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Higher Education is being challenged to change and grow like never before in response to a new cohort of connected, self-motivated, well-informed and savvy generation of students. The drive to develop new and innovative methods for teaching online and distance education students is accompanied by a roller coaster ride through uncharted loops and tunnels. This poster presents a graphical account of the frustrations, challenges and small successes experienced at various points in the road during the development and implementation of an innovative solution for enhancing the educational experiences of incarcerated students.
Incarcerated offenders face a number of additional challenges to those faced by most other students studying at a distance. Lack of internet access is especially problematic for those studying in a sector that is increasingly characterised by online course offerings. In July 2011 the authors formally embarked on a project to develop a solution for some of the barriers to participation in HE experienced by incarcerated students. The project involved collaboration between a number of departments within the university and with external stakeholders including Queensland Correctional Services.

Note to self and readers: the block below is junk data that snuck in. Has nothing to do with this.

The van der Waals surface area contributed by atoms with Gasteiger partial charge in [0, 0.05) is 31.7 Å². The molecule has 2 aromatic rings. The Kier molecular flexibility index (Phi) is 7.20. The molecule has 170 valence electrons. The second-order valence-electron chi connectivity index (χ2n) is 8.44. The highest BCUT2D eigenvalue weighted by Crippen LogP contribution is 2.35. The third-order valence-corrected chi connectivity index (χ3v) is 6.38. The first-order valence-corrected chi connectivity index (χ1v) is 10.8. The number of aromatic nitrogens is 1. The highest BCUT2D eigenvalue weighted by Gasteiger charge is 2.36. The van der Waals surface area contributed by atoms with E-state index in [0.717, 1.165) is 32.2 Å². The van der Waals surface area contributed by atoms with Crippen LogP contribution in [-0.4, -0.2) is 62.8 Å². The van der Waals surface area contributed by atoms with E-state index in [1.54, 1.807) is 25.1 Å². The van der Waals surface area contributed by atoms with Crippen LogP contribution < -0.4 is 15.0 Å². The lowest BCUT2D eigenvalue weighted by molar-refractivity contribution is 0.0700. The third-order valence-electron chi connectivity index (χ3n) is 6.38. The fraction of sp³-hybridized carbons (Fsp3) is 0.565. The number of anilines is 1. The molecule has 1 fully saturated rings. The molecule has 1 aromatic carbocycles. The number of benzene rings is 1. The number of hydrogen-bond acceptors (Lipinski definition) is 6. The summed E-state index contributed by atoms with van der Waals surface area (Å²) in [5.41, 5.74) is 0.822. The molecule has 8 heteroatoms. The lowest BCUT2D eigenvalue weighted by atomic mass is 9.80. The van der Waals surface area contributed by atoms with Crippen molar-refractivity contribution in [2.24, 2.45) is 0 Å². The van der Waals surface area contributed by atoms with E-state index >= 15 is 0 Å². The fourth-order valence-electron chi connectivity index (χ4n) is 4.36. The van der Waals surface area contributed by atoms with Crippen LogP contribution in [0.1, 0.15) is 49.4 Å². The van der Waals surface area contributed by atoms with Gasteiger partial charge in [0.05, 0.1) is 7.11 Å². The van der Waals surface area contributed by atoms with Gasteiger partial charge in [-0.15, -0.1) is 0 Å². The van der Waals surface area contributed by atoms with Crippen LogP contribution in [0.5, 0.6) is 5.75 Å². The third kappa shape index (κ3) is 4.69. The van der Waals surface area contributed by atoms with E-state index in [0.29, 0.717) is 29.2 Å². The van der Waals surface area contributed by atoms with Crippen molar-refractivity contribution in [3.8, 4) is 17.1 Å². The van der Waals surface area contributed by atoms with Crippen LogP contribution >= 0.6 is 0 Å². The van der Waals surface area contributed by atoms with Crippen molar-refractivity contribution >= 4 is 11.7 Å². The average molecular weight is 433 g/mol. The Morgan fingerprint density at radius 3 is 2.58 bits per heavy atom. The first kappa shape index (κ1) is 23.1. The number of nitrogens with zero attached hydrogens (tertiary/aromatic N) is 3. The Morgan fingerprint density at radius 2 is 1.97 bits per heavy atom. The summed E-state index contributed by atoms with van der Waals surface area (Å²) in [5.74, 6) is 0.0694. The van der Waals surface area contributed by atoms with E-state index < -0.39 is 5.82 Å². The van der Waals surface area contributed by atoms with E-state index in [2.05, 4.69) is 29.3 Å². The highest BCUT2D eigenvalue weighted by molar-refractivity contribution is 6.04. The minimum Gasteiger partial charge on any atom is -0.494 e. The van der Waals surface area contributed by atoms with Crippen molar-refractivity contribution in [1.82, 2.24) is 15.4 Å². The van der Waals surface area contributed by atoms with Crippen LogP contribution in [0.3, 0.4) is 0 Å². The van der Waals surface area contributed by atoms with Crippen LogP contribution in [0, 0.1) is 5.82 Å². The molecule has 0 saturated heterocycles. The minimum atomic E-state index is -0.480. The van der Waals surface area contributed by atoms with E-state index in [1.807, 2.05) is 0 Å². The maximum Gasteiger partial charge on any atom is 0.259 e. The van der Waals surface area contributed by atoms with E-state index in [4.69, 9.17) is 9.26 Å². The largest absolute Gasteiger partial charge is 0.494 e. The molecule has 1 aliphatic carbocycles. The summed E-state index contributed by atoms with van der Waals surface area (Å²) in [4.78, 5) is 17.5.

The original aim of the project was to develop a version of Moodle, called Stand-Alone Moodle or SAM that would function on a network of computers used from education inside the prison that were independent of the internet and separated from the main prison computer network. The version of Moodle would provide the students with the same learning experience and study desk functionality that was available to other students. The use of SAM in would also be supported by the use of eBook readers. The inclusion of eBook readers was aimed at enable students to access more course and reference materials than presently available to them as well as alleviate the need to print learning materials in future.
The project was to be deployed in project will be deployed in Semester 1 2012 with a maximum cohort of fifteen incarcerated students enrolled in course TPP7120 Studying to Succeed as part of the Tertiary Preparation Program at the Southern Queensland Correctional Centre near Gatton.
It was early on in the project approval application procedure that the authors began to worry that they had bitten off more than they could chew. The first requirement faced was that the e-Readers to be used for the project were not allowed to have any internet access such as Wi-Fi or 3G capability, no SD card slot and no external battery. We eventually found 17 models of the very unpopular discontinued Sony SD-350. One reviewer on the website commented, who would ever want an e-reader without internet access or SD card slots. Well, we do!
The poster offers a glimpse at these retrospectively amusing project bumps and discuss ways in which future innovation pioneers may be able to overcome some of the quick sand pits along the way.